Court bars all public speech by disgruntled ex-patient about his doctor

|The Volokh Conspiracy |

Overbroad Anti-Speech Injunction Week continues here at the Volokh Conspiracy (see this post and this one), with another unconstitutionally overbroad injunction against speech, rightly overturned on First Amendment grounds by the Arizona Court of Appeals. From the Court of Appeals opinion, Streeter v. Visor:

[Dr. Matthew] Hansen, aided by physician's assistant [Geoffrey] Streeter, performed shoulder replacement surgery on LeRoy Visor. LeRoy Visor continued to see Hansen for follow-up care for several months after the surgery, during which he claims he suffered increasing pain. LeRoy Visor then underwent revision surgery with another surgeon.

Following the revision surgery, the Visors wrote Hansen and Streeter alleging medical malpractice and demanding compensation for LeRoy Visor's alleged injuries. The Visors also stated that, if their compensation demand was not met, they would "commence with legal action, filing a complaint with the medical board and alert various media sources of this malpractice."

After sending their demand letter, the Visors prepared two flyers titled "Malpractice Alert" and "Medical Negligence Awareness." Both flyers stated detailed allegations against Hansen and Streeter regarding LeRoy Visor's care and treatment. The Visors sent flyers to Hansen's and Streeter's homes and places of business, as well as to Streeter's neighbors and parents. Sharon Visor also handed flyers to people visiting Hansen's and Streeter's offices and placed flyers on vehicles in the parking lot.

Both Hansen and Streeter thereafter obtained injunctions against harassment against each of the Visors. The injunctions prohibited the Visors from contacting Hansen or Streeter or visiting their homes or workplaces. Each injunction also broadly prohibited the Visors from further distributing the flyers at issue, proscribing "mak[ing], post[ing] or distribut[ing] comments, letters, faxes, flyers or emails regarding [Hansen or Streeter] to the public (including but not limited to [Hansen's and Streeter's] family, neighbors, workplaces or colleagues) without agreement of the parties or permission of the court." …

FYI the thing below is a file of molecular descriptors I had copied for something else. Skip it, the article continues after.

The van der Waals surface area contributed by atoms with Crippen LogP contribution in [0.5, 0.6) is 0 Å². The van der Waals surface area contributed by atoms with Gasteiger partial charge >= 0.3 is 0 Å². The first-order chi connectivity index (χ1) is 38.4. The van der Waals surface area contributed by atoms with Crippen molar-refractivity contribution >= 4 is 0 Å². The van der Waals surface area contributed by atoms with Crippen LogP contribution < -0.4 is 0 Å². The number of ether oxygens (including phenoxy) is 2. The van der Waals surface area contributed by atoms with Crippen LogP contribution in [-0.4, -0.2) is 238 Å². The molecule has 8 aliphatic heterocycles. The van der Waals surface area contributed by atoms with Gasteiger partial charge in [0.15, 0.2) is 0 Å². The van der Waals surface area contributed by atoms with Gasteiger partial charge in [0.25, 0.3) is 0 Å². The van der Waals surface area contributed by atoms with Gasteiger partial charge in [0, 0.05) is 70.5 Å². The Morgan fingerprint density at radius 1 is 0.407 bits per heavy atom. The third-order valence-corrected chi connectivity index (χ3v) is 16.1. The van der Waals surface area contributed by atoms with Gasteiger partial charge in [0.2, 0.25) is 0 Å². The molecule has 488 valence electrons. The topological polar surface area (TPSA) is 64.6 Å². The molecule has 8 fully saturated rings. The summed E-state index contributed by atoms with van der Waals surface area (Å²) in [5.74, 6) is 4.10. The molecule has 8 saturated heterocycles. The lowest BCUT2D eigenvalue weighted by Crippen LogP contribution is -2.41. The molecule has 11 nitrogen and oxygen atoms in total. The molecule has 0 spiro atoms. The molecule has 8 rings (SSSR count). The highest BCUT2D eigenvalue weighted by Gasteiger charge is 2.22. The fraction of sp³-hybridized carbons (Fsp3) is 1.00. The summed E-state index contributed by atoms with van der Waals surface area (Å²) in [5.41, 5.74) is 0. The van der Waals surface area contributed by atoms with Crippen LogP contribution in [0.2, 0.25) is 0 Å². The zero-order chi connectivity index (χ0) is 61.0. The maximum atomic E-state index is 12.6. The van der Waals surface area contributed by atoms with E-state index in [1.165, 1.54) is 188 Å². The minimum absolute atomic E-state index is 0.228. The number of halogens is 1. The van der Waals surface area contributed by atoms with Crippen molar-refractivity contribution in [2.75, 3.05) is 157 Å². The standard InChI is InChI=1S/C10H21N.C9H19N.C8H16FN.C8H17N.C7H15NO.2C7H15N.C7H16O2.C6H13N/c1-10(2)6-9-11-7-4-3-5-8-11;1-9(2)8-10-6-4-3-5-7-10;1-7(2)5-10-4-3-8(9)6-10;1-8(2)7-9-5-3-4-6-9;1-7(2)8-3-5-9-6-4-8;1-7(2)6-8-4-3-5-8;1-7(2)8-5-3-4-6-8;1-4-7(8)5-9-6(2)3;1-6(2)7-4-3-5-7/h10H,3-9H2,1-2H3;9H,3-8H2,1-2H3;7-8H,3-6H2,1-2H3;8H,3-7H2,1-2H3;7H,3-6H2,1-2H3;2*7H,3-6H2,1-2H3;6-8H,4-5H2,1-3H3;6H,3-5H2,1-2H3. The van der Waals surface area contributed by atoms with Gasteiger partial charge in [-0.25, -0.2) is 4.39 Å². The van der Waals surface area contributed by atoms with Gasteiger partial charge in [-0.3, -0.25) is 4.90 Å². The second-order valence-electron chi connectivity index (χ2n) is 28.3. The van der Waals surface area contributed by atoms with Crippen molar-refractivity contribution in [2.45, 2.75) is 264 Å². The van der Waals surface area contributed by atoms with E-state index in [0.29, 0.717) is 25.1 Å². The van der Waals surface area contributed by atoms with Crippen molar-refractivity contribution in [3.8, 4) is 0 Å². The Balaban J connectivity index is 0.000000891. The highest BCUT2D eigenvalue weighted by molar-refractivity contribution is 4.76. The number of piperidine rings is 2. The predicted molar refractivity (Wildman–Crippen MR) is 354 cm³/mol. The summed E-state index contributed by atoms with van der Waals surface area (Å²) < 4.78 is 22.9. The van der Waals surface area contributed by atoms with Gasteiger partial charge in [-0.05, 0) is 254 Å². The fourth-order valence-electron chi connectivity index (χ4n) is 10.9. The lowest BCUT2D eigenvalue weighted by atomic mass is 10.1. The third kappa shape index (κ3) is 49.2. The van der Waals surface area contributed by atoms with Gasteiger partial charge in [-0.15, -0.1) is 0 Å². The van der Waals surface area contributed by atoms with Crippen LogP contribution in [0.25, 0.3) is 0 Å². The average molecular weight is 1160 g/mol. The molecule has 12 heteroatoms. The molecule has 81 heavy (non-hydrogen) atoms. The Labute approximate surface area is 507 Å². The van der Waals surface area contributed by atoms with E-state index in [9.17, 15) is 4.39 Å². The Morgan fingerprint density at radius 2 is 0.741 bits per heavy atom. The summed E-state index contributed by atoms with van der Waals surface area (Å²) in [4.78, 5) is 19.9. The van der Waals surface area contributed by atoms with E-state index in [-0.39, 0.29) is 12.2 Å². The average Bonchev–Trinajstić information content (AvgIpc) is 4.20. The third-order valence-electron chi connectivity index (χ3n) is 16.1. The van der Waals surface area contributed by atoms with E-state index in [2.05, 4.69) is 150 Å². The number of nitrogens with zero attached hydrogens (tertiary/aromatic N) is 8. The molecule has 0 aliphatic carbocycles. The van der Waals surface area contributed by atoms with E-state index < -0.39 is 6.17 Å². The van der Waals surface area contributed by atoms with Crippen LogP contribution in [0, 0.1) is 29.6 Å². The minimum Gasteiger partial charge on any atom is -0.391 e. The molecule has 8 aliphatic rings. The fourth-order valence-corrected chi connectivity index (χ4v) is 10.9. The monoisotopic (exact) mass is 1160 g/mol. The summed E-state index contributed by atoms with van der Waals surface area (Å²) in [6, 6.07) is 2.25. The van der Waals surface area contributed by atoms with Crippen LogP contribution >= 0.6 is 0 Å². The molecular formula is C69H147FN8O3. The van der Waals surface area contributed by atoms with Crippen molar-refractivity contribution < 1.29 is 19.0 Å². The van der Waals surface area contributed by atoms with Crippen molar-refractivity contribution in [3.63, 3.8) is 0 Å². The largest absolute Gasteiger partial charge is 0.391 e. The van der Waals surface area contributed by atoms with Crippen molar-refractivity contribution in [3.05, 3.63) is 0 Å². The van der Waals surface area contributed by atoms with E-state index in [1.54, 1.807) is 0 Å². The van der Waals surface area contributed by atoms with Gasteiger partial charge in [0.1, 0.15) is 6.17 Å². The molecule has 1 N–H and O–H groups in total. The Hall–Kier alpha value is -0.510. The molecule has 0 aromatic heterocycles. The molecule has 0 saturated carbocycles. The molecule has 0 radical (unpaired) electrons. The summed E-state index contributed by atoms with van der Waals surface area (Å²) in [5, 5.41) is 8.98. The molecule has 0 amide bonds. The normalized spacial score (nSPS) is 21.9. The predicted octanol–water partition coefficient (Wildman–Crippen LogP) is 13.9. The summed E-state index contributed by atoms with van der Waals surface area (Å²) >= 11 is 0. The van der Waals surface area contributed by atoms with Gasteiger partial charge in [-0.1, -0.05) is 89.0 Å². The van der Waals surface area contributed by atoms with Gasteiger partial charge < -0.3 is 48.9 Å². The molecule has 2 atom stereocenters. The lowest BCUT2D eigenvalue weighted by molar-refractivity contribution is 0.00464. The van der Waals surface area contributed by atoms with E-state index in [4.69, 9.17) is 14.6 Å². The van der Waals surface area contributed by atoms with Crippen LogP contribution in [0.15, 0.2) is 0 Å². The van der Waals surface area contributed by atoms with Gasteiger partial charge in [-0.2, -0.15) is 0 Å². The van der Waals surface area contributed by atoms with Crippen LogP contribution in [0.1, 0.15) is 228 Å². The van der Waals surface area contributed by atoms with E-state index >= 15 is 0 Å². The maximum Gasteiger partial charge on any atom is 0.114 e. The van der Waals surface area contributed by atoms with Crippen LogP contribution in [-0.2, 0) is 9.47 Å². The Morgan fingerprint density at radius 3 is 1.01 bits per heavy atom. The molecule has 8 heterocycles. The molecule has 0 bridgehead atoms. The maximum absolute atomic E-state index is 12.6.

This broad restriction expressly forbidding future speech is a classic example of a prior restraint. Prior restraints, which we have characterized as "the most serious and least tolerable infringement on First Amendment rights," carry a heavy presumption of invalidity…. Here, the injunctions at issue were not narrowly tailored and were overbroad because they prohibited all public speech regarding Hansen or Streeter.

Hansen and Streeter counter that the Visors' past behavior—targeting individuals associated with the medical providers with "detailed and defamatory statements"—justifies the scope of injunctions. But the injunctions sweep far beyond communications with particular individuals and instead enjoin any public speech about Hansen and Streeter, including for instance internet reviews (even wholly truthful ones) expressing dissatisfaction with treatment or even complaints to regulatory bodies. Moreover, although Hansen and Streeter now characterize the Visors' flyers as "defamatory," they expressly excluded the issue of defamation from consideration in this proceeding, and there is no record determination (judicial or otherwise) regarding the validity of the Visors' statements….